While weeding at Walton Bridge Reserve recently Save Our Waterways Now (SOWN) member Anne Jones spotted an Orge-faced Netcaster Deinopis subrufa waiting to catch its prey.
“I was about to pull off a weed that was creeping all over a native plant and there was this amazing sight of a spider holding a tiny net,” Anne said.
Spider expert and SOWN member Robert Whyte said the net-casting spider had makes a small rectangular net of silk.
“When they detect a suitable prey item, they expand the net and lunge forward to engulf the prey with it,” he said.
If that’s not cool enough, net-casting spiders have huge eyes with eyesight that is 2,000 times as sensitive as the human eye. These huge spooky eyes are why they are also called orge-faced spiders.
Rob said net-casting spiders use their eyes only at night.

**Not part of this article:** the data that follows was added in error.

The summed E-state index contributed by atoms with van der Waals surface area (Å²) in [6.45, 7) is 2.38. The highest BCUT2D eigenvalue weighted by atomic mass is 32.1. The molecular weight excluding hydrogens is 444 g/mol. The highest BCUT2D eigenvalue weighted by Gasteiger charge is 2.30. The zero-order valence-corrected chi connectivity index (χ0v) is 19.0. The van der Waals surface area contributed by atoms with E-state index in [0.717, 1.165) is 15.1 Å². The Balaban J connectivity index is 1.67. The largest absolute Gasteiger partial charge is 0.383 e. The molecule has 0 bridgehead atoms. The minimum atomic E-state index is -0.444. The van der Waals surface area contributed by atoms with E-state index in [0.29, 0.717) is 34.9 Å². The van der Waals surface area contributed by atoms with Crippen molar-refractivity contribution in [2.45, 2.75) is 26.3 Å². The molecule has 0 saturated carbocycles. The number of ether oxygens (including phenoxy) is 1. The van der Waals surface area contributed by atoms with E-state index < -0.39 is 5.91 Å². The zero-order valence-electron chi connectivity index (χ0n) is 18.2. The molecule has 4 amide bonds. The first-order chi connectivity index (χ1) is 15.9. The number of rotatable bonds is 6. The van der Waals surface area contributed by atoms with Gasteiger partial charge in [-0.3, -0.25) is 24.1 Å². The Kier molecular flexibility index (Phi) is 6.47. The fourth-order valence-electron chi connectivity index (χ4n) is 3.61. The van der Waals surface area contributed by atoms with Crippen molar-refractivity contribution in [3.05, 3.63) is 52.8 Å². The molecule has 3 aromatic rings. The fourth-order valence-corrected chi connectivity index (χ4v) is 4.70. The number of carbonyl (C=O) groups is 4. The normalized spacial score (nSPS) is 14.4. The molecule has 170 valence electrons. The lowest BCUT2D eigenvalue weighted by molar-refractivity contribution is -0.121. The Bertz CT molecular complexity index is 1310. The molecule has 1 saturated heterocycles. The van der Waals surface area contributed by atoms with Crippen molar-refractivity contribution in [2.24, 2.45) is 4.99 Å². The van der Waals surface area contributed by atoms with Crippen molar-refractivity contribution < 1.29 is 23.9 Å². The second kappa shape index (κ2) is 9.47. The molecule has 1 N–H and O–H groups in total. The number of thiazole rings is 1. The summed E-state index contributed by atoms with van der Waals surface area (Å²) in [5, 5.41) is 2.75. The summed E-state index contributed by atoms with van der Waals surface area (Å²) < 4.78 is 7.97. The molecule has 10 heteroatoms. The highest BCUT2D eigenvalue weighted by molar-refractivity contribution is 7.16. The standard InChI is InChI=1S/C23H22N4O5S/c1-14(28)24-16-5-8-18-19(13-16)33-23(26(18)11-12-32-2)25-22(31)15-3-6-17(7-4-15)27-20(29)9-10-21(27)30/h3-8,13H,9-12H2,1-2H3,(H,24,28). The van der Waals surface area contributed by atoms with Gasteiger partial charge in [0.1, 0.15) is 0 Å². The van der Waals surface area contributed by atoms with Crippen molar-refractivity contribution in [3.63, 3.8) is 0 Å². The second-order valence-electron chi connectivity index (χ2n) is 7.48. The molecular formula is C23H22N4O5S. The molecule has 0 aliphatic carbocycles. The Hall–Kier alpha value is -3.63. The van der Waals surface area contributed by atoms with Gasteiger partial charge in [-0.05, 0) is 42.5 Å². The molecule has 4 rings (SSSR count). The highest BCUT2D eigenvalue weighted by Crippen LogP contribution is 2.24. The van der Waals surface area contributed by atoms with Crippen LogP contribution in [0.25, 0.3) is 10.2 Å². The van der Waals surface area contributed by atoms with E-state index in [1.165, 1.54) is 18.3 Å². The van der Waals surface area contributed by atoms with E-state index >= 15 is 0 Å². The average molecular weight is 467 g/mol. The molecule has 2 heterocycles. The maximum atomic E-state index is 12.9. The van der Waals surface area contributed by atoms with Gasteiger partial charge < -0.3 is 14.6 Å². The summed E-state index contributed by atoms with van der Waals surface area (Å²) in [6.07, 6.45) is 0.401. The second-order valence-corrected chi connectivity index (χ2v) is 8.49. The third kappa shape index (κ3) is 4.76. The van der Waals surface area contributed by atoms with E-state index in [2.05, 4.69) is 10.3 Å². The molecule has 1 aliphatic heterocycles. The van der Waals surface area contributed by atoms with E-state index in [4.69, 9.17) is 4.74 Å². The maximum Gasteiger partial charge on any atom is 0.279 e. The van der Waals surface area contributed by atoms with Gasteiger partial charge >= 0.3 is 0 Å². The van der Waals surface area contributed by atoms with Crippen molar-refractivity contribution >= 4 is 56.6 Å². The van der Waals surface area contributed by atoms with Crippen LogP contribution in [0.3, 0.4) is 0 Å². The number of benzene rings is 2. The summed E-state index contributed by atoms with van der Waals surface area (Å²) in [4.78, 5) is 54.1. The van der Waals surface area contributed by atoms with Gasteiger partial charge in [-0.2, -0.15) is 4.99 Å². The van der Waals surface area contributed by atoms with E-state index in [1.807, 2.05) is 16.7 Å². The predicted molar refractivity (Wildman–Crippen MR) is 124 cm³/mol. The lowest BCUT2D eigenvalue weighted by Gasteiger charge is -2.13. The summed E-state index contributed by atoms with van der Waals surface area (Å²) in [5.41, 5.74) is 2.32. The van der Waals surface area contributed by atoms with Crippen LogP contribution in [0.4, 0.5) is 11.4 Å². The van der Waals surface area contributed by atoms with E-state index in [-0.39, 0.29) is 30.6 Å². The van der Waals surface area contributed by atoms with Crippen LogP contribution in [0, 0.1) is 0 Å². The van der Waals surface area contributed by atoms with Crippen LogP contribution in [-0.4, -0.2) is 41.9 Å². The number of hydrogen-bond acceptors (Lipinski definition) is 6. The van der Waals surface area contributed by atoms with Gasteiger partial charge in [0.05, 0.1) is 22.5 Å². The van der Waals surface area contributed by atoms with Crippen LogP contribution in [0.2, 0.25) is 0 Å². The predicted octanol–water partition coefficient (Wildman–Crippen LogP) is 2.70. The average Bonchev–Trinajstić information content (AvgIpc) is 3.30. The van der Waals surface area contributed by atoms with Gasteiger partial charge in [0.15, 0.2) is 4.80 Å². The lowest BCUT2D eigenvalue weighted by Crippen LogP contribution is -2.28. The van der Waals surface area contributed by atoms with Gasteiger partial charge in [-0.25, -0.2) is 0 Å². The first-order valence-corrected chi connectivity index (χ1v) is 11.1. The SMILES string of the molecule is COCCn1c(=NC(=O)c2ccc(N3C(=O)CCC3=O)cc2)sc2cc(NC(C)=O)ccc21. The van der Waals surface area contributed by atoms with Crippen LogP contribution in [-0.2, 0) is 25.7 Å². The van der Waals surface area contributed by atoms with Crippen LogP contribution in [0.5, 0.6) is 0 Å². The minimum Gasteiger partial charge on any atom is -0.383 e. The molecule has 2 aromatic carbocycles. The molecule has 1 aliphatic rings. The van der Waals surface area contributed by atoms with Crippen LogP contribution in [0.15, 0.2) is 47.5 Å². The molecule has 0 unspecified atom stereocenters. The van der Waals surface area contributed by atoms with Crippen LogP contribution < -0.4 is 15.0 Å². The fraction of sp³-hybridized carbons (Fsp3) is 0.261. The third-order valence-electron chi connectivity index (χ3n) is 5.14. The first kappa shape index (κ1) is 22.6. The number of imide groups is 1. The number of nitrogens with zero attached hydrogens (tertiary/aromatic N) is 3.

“When daylight approaches, the spiders digest their retinas. Each evening, at dusk they regrow their super-sensitive retinas to be able to see again,” he said.
The Orge-faced Netcaster is about 18 mm in body length not including the legs with males and females the same size.
It is found in Queensland, New South Wales, Tasmania and New Zealand. Other species of net-casting spiders are found all over the world mostly in tropical and subtropical regions.
For more information about spiders go to www.arachne.org.au.
Orge-faced Netcaster Deinopis subrufa waiting to catch its prey at Walton Bridge Reserve The Gap. PHOTO: Anne Jones
Ogre face of Deinopis subrufa PHOTO: Robert Whyte